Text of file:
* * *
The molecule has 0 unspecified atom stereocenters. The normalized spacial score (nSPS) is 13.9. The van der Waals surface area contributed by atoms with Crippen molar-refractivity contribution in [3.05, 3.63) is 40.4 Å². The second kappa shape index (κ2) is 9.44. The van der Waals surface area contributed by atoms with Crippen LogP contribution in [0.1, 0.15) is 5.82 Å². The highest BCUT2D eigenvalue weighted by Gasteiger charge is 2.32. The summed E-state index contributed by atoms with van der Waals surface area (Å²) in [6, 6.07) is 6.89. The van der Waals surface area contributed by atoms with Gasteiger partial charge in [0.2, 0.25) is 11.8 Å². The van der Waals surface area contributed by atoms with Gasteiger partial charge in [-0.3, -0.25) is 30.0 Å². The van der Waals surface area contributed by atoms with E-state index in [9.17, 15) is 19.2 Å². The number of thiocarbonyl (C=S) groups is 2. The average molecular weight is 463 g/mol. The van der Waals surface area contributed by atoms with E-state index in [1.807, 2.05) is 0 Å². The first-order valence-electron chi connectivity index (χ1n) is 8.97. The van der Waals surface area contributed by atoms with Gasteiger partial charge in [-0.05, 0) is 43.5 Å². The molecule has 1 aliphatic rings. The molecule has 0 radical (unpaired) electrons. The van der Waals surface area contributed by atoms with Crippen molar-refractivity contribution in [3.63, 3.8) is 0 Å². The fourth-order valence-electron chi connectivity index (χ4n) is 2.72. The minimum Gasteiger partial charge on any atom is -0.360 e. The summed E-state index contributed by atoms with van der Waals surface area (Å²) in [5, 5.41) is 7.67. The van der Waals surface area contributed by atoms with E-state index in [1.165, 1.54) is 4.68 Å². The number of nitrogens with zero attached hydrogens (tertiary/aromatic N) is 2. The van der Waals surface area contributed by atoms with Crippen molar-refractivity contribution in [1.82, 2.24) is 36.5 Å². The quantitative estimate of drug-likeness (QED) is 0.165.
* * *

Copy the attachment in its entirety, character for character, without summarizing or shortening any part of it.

The molecule has 0 unspecified atom stereocenters. The normalized spacial score (nSPS) is 13.9. The van der Waals surface area contributed by atoms with Crippen molar-refractivity contribution in [3.05, 3.63) is 40.4 Å². The second kappa shape index (κ2) is 9.44. The van der Waals surface area contributed by atoms with Crippen LogP contribution in [0.1, 0.15) is 5.82 Å². The highest BCUT2D eigenvalue weighted by Gasteiger charge is 2.32. The summed E-state index contributed by atoms with van der Waals surface area (Å²) in [6, 6.07) is 6.89. The van der Waals surface area contributed by atoms with Gasteiger partial charge in [0.2, 0.25) is 11.8 Å². The van der Waals surface area contributed by atoms with Gasteiger partial charge in [-0.3, -0.25) is 30.0 Å². The van der Waals surface area contributed by atoms with E-state index in [9.17, 15) is 19.2 Å². The number of thiocarbonyl (C=S) groups is 2. The average molecular weight is 463 g/mol. The van der Waals surface area contributed by atoms with E-state index in [1.807, 2.05) is 0 Å². The first-order valence-electron chi connectivity index (χ1n) is 8.97. The van der Waals surface area contributed by atoms with Gasteiger partial charge in [-0.05, 0) is 43.5 Å². The molecule has 1 aliphatic rings. The molecule has 0 radical (unpaired) electrons. The van der Waals surface area contributed by atoms with Crippen molar-refractivity contribution in [3.63, 3.8) is 0 Å². The fourth-order valence-electron chi connectivity index (χ4n) is 2.72. The minimum Gasteiger partial charge on any atom is -0.360 e. The summed E-state index contributed by atoms with van der Waals surface area (Å²) in [5, 5.41) is 7.67. The van der Waals surface area contributed by atoms with E-state index in [1.165, 1.54) is 4.68 Å². The number of nitrogens with zero attached hydrogens (tertiary/aromatic N) is 2. The van der Waals surface area contributed by atoms with Crippen molar-refractivity contribution in [1.82, 2.24) is 36.5 Å². The quantitative estimate of drug-likeness (QED) is 0.165.